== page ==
International Covid-19 update: Virus 'ten times worse than swine flu', 20 000 dead in Italy

2020-04-13 19:38

The novel coronavirus is 10 times more deadly than swine flu, which caused a global pandemic in 2009, the World Health Organization has warned, stressing a vaccine would be necessary to fully halt transmission.

AFP reports that WHO chief Tedros Adhanom Ghebreyesus told a virtual briefing on Monday from Geneva that the organisation was constantly learning about the new virus sweeping the globe, which has now killed nearly 115 000 people and infected over 1.8 million.

"We know that Covid-19 spreads fast, and we know that it is deadly, 10 times deadlier than the 2009 flu pandemic," he said.

WHO says 18 500 people died of "swine flu", or H1N1, which was first uncovered in Mexico and the United States in March 2009, but the Lancet medical estimated the toll to be between 151 700 and 575 400.

The Lancet review included estimated deaths in Africa and Southeast Asia that were not accounted for by the WHO.

The outbreak, which was declared a pandemic in June 2009 and considered over by August 2010, turned out to be not as deadly as first feared.

Tedros lamented that some countries are seeing a doubling of cases every three to four days, but stressed that if countries were committed to "early case-finding, testing, isolating (and) caring for every case and tracing every contact" they could rein in the virus.

More than half of the planet's population is currently staying home as part of efforts to stem the spread of the virus, but Tedros warned that "our global connectedness means the risk of re-introduction and resurgence of the disease will continue".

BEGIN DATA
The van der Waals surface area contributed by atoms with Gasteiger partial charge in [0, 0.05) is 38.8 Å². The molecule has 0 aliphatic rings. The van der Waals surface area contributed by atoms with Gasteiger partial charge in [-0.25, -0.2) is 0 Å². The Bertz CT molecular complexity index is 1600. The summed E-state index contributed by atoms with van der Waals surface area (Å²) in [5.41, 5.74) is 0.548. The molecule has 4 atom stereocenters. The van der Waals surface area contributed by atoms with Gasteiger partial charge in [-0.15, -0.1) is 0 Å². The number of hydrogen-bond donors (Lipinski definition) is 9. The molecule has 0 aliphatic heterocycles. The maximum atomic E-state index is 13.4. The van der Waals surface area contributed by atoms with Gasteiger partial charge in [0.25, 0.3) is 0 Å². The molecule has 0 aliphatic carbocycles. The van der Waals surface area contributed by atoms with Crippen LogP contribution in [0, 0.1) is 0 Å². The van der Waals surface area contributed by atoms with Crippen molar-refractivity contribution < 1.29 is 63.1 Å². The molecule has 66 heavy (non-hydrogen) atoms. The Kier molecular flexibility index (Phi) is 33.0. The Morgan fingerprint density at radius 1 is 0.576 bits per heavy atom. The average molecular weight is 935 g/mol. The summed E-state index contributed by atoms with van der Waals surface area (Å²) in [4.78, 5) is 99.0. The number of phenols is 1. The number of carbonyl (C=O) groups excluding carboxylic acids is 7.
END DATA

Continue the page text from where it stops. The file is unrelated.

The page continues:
Meanwhile, Ghebreyesus also said that only a safe and effective vaccine would fully halt the spread of Covid-19.

"Our global connectedness means the risk of re-introduction and resurgence of Covid-19 will continue," Ghebreyesus said, stressing that "ultimately, the development and delivery of a safe and effective vaccine will be needed to fully interrupt transmission."

A vaccine is thought to be at least 12 to 18 months away.

New York death toll passes 10 000

The death toll from the new coronavirus in New York state - the epicenter of America's deadly pandemic - has passed 10 000, its Governor Andrew Cuomo said on Monday, AFP reports. 

Cuomo said 671 people had died in the last 24 hours, bringing the total number of fatalities in the state to 10 056.

Italy’s death toll continues to grow

AFP reports that Italy's death toll from the novel coronavirus topped 20 000 on Monday but its number of critically ill patients dropped for the tenth successive day.

The 566 new deaths reported by the civil protection service take Italy's fatalities total to 20 465 - officially second in the world behind the United States.

The drop in patients receiving intensive care from a peak of 4 068 on April 3 to 3 260 on Monday confirmed a general improvement in Italy's Covid-19 trends.

The rise in new infections dropped to a new low of just 2%.

The Mediterranean country last week extended its national lockdown until 3 May.


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